EDITOR'S NOTE: Since this interview was recorded, Chris Castro has accepted a position with the Department of Energy. At the time of publication, his new job title was chief of staff for DOE's Office of State and Community Energy Programs.
Direct Current - An Energy.gov Podcast presents People Powered, a series that brings you real stories of the folks getting their paychecks in the clean energy sector. There are millions of good-paying jobs in energy, and you’ll get a chance to meet some of the people who have jumped into these fast-growing careers.
Meet Chris Castro
A career-long environmental advocate and self-proclaimed "eco-entrepreneur, Chris Castro is the former director of sustainability and resilience for the city of Orlando. Castro described his role as an “in-house consultant” that helped push the city towards a more environmentally sustainable future. During his time with the city, Castro kept social inclusivity, equity, and economic growth at the forefront of his work, including efforts like installing rooftop solar, air filtration upgrades, EV charging stations, and community gardens in disadvantaged neighborhoods.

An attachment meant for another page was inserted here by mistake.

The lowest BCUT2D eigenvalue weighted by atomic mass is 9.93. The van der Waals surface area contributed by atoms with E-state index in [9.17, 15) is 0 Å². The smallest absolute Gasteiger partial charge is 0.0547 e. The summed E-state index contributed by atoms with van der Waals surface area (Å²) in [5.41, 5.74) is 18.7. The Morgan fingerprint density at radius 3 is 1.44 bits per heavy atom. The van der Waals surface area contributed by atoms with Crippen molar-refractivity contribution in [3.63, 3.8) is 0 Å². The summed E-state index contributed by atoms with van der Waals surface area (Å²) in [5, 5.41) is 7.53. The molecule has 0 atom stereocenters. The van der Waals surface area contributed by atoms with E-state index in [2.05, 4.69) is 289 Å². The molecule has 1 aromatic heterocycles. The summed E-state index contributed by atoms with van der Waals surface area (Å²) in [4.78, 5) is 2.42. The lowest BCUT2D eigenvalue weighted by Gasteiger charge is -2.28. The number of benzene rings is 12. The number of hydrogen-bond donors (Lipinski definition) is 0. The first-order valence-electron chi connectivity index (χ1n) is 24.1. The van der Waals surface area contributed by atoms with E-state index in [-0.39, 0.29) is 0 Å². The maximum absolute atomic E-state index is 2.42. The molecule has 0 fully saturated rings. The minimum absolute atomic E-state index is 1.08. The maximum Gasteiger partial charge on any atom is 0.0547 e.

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MATT DOZIER: Quick editor’s note before we get started: Since we did this interview, my guest in this episode got a new job... here at the Department of Energy. What can I say? It’s an exciting place to work? Anyway, we still wanted you to hear Chris’s story, just keep in mind that he no longer works for the City of Orlando and is now here at DOE with the new Office of State and Community Energy Programs, a new effort funded by the Bipartisan Infrastructure Law. Speaking of which, if *you’re* interested in coming to work at DOE, filling out an application for the Clean Energy Corps is a good place to start. You can find that at energy.gov/jobs. OK, here we go!
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CHRIS CASTRO: You know, the work that we do... we have a limited amount of time on this planet, and if all of us can really focus our efforts on things that drive purpose and meaning, I think we can have a tremendous positive impact in the world.
CHRIS CASTRO: If you're talking about job security, this is certainly an industry where we need all hands on deck and will need so for the foreseeable future.